Maybe cinema isn’t the way to go. Maybe big screen movies aren’t <always> the end all be all.
Sure, I just enjoyed the latest Dr. Strange movie. We made it a family outing– with my wife, my dad, my aunt, and my cousin. And I really enjoyed taking my college students to see the latest Batman movie at the local theater. There’s something wonderful about the shared experience. And something even more wonderful about that theater buttered popcorn.
But maybe…just maybe…some beloved franchises are meant to thrive on the small screen.
I’m saying this because I’m just loving the new Star Trek series, Strange New Worlds. It’s all about the crew of the Enterprise, focusing on untold past stories, that are all set in the far future, of course.
Captain Pike was supposed to be the star of the first Star Trek TV show. That didn’t quite click with the powers-that-be, during the Golden Age of Television, so there was a redo. The new version, with Kirk and Spock and the gang, found a foothold on NBC for a time and in the hearts of fans for … forever. But instead of just dismissing the original concepts and characters as a “nice try”, they became part of the mythology. Ravenous fans have wanted long wanted to enjoy the early adventures Enterprise.
In 1996, Marvel and Paramount collaborated to create a comic line that was meant to focus on Paramount properties like Mission Impossible and Star Trek. For seventeen issues, Star Trek: The Early Voyages told tales of Captain Pike, Number One, Lt. Colt and Dr. Boyce. Like many break-ups, this break up was sudden and left the heroes in peril on an unfinished adventure.
A decade or so later, John Byrne would return to these characters, especially the early career of Number One in IDWs Star Trek: Crew.
Captain Pike and his posse have appeared in quite a few books too. I read one of them, back in the day, and there was such a sense of “if only”, but tempered with a “this will never happen”.
Oh, and there have even been action figures of Captain Pike produced.
The new Paramount+ series is a lot of fun. I’m three episodes in, and I find myself eager to watch the next one. But there’s a bigger story here. In today’s pop culture landscape, it seems like so much is so often fueled by fan toxicity and hyper critical analysis. Of course, many times the property owners seem to be less invested than fans, or have less respect for a property than the fans. That’s not so great either.
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It was forty years ago that Star Trek II: The Wrath of Khan. It debuted on June 4th, but I saw it on my birthday, June 5th. What a great birthday present that was! In many ways, it was the best episode of the whole series. Nicolas Meyer and his team showed the world how it was done, and in some ways, for classic Trek, Paramount has been trying to replicate that trick for the past forty years. One could argue they’ve come close once or twice, but they’ve never matched it and certainly never topped it.
We, of a certain generation, have been conditioned to think that cinematic outings give our passions legitimacy and authenticity. But it’s time to rethink that.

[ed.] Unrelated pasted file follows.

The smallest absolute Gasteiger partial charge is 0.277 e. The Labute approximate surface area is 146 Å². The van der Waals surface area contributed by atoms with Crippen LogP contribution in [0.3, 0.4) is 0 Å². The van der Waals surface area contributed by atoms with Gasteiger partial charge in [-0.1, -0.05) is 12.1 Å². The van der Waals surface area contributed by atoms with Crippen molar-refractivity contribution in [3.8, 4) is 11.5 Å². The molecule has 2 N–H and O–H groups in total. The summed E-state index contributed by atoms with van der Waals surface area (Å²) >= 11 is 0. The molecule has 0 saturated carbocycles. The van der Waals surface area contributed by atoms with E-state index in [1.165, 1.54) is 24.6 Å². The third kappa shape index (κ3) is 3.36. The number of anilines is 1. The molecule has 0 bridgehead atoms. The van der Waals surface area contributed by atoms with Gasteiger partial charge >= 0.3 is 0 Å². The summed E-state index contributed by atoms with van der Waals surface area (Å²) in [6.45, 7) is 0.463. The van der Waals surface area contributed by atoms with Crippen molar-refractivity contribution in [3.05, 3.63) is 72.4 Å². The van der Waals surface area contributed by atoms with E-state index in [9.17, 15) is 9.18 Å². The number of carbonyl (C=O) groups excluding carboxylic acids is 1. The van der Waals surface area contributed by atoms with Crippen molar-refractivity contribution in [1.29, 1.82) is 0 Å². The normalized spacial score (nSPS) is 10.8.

Star Trek: Strange New Worlds is the perfect example. It’s great fun on the small screen. It doesn’t have to be a movie. Oh sure, it’s updated in many ways to reflect the new realities of the same old world. That’s wonderful. But like the Star Wars creators, they’ve been able to capture a little bit of that lightning-in-the-bottle with television episodes. Will they still chase after big movies? I certainly think so. But for now, it’s glorious to be able to enjoy Star Trek and to be surrounded by other fans who are generally happy too.
But in the case of say, Star Wars, the recent cinematic missteps took all the fun out of it. And when fans got so angry, that just made it worse for me.
Vanity Fair’s Anthony Breznican published a deep dive into Disney’s plans for continuing the small screen/streamer success of Star Wars in the most recent issue. This article is complete with some great Annie Leibovitz photos. (Wouldn’t you know it? It’s right when I let my VF subscription lapse.) You can read it all here. But this part in particular is very telling:
“What’s unique about Star Wars is that we’re one story, basically,” says Lucasfilm president Kathleen Kennedy. “George was always dealing with episodes. Ironically, he was serializing his storytelling. He was influenced by Flash Gordon and cliff-hangers on Saturdays at movie theaters. All of that informed what the DNA of Star Wars is, which is why I think it’s just organic that we made the transition into television.”
The transition was not an obvious pivot for an empire built on movies. When she took over Lucasfilm in 2012, Kennedy’s primary goal was to rejuvenate Star Wars with a new era of films, after a trilogy of prequels that underwhelmed many fans. Few producers were better poised to do that, given her legacy of crowd-pleasers ranging from E.T. to Back to the Future and The Sixth Sense. By the end of 2015, Han, Leia, and Luke were back on the big screen in J.J. Abrams’s The Force Awakens, which introduced the desert scavenger Rey, the redemption-seeking storm trooper Finn, the X-wing hotshot Poe Dameron, and the brooding Sith wannabe Kylo Ren. Rian Johnson’s sequel, 2017’s The Last Jedi, continued the Skywalker saga, as it came to be known, but veered sharply from Abrams’s vision and seemed to close off some central story lines. Abrams U-turned back when he returned for 2019’s final chapter, The Rise of Skywalker, taking over Episode IX late in development. The movies all earned billions, but the zigzagging narrative was conspicuous.
So, you know what? It’s wonderful to shift gears and enjoy quality television shows of these fan-favorite franchises.
And maybe we all just step up our popcorn game at home, and everything will be alright.